Sometimes I feel like I might pass out after a meal—particularly if I’ve eaten more than normal and try to stand up. Is this something serious?


It sounds like you may have a condition called postprandial hypotension—or in lay terms, low blood pressure after eating. This condition is common among older adults and can be easily managed. But it may also be a clue to other health issues.

Digestion, which begins in the stomach and small intestine, is hard work for the body. In order to provide the required extra energy and oxygen, some of the blood supply is redistributed to the stomach and small intestine. Normally, the body adjusts to the redistribution of blood and keeps blood pressure steady by speeding up the heart slightly and constricting certain blood vessels. However, in some people the adjustment may not happen quickly enough, causing a sudden temporary drop in blood pressure and decreased supply of blood to the brain. Symptoms such as blurred vision and dizziness can occur—as can actually passing out if an attempt is made to stand up.

Who’s at risk?

Postprandial hypotension is rare among younger people but quite common among older adults—and may in fact, affect one in three seniors. One reason is that the autonomic nervous system which controls internal body functions such as blood pressure becomes less nimble with age. Certain medical conditions—including diabetes, high blood pressure and atherosclerosis—that cause arteries to become stiffer and less responsive also increase risk. The likelihood of having one or several of these conditions also increases with age. A diagnosis of postprandial hypotension is generally made from symptoms…or by taking a blood pressure reading before and after a meal.

In most cases, postprandial hypotension is not dangerous. The main risk is injury from falls. But it’s a good idea to let your doctor know if you experience the symptoms.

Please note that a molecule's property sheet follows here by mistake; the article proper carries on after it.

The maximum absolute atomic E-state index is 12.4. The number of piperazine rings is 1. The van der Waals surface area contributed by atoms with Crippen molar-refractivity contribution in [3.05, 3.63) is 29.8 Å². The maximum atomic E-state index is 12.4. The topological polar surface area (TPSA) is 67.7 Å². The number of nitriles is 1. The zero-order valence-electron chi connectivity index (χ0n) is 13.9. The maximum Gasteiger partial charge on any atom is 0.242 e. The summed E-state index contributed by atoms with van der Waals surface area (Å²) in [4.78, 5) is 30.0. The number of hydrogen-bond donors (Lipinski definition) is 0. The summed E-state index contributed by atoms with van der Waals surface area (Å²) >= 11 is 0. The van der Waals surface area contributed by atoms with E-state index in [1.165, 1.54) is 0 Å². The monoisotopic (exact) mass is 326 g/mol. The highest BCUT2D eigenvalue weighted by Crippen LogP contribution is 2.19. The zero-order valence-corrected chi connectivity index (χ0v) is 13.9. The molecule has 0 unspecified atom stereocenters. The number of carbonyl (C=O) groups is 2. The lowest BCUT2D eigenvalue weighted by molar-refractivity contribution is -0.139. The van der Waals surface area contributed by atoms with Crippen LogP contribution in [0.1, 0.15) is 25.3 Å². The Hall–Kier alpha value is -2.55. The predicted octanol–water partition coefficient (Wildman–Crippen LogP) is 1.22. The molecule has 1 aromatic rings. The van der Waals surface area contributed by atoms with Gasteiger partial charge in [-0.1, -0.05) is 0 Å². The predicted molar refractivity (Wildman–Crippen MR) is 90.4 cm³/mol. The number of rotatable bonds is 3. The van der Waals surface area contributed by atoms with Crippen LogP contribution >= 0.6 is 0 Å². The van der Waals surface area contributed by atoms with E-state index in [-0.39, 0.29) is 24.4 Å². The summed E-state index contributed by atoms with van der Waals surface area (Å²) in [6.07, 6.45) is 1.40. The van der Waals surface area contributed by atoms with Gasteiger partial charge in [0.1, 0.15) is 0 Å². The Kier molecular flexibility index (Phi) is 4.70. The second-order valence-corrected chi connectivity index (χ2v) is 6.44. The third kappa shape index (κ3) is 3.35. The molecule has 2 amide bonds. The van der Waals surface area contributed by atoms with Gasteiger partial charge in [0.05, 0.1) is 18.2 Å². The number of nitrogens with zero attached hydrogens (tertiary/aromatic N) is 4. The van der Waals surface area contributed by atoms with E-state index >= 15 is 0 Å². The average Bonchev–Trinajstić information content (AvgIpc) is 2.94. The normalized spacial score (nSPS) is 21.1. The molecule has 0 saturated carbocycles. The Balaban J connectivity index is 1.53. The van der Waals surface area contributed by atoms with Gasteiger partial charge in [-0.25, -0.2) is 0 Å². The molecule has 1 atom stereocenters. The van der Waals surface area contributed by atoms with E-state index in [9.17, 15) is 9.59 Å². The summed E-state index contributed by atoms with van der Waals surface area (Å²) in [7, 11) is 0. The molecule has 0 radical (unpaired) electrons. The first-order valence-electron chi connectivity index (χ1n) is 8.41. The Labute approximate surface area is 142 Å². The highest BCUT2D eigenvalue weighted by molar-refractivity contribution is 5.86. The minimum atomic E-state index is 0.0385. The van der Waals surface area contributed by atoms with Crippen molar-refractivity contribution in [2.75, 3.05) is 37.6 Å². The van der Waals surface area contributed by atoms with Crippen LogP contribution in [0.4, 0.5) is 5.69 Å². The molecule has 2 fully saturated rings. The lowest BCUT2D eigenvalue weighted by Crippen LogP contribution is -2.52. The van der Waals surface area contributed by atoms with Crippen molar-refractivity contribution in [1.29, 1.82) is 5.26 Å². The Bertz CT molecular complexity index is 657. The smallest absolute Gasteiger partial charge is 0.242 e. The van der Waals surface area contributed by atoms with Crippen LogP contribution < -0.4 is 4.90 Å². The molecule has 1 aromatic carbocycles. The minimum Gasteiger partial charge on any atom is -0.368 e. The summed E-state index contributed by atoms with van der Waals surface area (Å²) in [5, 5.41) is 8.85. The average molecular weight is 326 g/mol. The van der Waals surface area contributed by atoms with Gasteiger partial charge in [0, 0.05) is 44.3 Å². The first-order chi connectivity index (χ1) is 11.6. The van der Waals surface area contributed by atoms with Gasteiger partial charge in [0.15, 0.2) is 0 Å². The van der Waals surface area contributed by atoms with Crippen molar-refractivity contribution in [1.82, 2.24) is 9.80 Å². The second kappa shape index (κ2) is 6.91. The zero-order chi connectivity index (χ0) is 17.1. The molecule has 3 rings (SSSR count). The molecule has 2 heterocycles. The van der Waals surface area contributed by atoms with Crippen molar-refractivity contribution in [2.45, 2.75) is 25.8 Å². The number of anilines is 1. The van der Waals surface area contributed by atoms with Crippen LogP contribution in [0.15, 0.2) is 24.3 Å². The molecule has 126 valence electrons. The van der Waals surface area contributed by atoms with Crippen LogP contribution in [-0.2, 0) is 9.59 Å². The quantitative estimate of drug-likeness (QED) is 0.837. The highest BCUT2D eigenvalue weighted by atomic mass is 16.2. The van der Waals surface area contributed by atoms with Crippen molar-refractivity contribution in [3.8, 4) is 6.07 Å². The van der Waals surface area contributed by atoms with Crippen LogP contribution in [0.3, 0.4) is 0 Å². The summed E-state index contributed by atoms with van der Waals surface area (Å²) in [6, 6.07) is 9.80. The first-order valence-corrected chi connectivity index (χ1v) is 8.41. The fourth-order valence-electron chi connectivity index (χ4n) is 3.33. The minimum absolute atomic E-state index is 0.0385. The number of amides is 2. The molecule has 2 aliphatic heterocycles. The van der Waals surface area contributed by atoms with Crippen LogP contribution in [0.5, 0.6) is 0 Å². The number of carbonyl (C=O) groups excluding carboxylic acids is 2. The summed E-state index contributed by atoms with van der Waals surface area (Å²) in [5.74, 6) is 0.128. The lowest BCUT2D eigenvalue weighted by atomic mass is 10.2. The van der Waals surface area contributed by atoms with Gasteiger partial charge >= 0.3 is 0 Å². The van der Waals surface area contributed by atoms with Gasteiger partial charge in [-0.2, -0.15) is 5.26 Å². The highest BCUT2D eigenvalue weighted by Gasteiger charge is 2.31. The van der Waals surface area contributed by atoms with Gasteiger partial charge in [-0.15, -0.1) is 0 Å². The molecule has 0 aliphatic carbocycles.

Managing BP After Meals

Your doctor should first check your general health to rule out or address any medical condition, such as diabetes, that could be affecting your blood pressure. And if you are taking any medications that lower blood pressure, the dosage may need to be reduced or you may need to switch to another medication.

Generally, though, postprandial hypotension is well-managed with the following lifestyle changes…

  • Eat smaller, more frequent meals to reduce the demand for blood flow to your digestive system.
  • Eat more slowly and rest for a few minutes after eating before standing…then stand up slowly.
  • Drink more water with your meal to increase blood volume.
  • Limit sugar-added and highly processed foods, which require more energy (and more blood flow) to digest. Instead, focus your diet on fruits, vegetables and whole grains, which are digested more slowly.
  • Avoid or limit alcohol with meals, as alcohol depresses the nervous system and can contribute to bouts of low blood pressure.

If you have frequent episodes of low blood pressure after meals, your doctor may prescribe a medication, such as fludrocortisone acetate (Florinef), to prevent hypotension.

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